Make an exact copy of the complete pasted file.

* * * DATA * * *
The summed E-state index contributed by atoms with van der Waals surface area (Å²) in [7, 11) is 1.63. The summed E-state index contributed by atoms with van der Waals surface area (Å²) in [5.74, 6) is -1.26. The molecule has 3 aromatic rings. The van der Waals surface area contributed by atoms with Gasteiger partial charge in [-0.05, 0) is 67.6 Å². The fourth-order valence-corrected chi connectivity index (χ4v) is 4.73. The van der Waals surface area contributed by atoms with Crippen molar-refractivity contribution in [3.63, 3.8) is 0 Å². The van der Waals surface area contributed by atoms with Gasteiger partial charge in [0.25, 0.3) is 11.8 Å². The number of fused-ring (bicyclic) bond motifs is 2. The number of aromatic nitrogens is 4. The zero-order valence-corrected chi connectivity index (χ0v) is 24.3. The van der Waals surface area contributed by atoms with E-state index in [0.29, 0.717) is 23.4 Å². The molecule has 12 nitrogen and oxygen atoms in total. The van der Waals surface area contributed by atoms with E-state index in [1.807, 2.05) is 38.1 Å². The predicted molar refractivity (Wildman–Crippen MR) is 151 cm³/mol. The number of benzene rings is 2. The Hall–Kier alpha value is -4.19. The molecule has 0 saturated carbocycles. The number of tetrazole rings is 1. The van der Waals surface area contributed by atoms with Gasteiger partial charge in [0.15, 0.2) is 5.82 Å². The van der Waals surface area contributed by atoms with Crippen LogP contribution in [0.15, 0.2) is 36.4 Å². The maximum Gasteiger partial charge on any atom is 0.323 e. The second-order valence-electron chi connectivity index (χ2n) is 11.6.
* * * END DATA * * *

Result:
The summed E-state index contributed by atoms with van der Waals surface area (Å²) in [7, 11) is 1.63. The summed E-state index contributed by atoms with van der Waals surface area (Å²) in [5.74, 6) is -1.26. The molecule has 3 aromatic rings. The van der Waals surface area contributed by atoms with Gasteiger partial charge in [-0.05, 0) is 67.6 Å². The fourth-order valence-corrected chi connectivity index (χ4v) is 4.73. The van der Waals surface area contributed by atoms with Crippen molar-refractivity contribution in [3.63, 3.8) is 0 Å². The van der Waals surface area contributed by atoms with Gasteiger partial charge in [0.25, 0.3) is 11.8 Å². The number of fused-ring (bicyclic) bond motifs is 2. The number of aromatic nitrogens is 4. The zero-order valence-corrected chi connectivity index (χ0v) is 24.3. The van der Waals surface area contributed by atoms with E-state index in [0.29, 0.717) is 23.4 Å². The molecule has 12 nitrogen and oxygen atoms in total. The van der Waals surface area contributed by atoms with E-state index in [1.807, 2.05) is 38.1 Å². The predicted molar refractivity (Wildman–Crippen MR) is 151 cm³/mol. The number of benzene rings is 2. The Hall–Kier alpha value is -4.19. The molecule has 0 saturated carbocycles. The number of tetrazole rings is 1. The van der Waals surface area contributed by atoms with Gasteiger partial charge in [0.15, 0.2) is 5.82 Å². The van der Waals surface area contributed by atoms with Crippen LogP contribution in [0.15, 0.2) is 36.4 Å². The maximum Gasteiger partial charge on any atom is 0.323 e. The second-order valence-electron chi connectivity index (χ2n) is 11.6.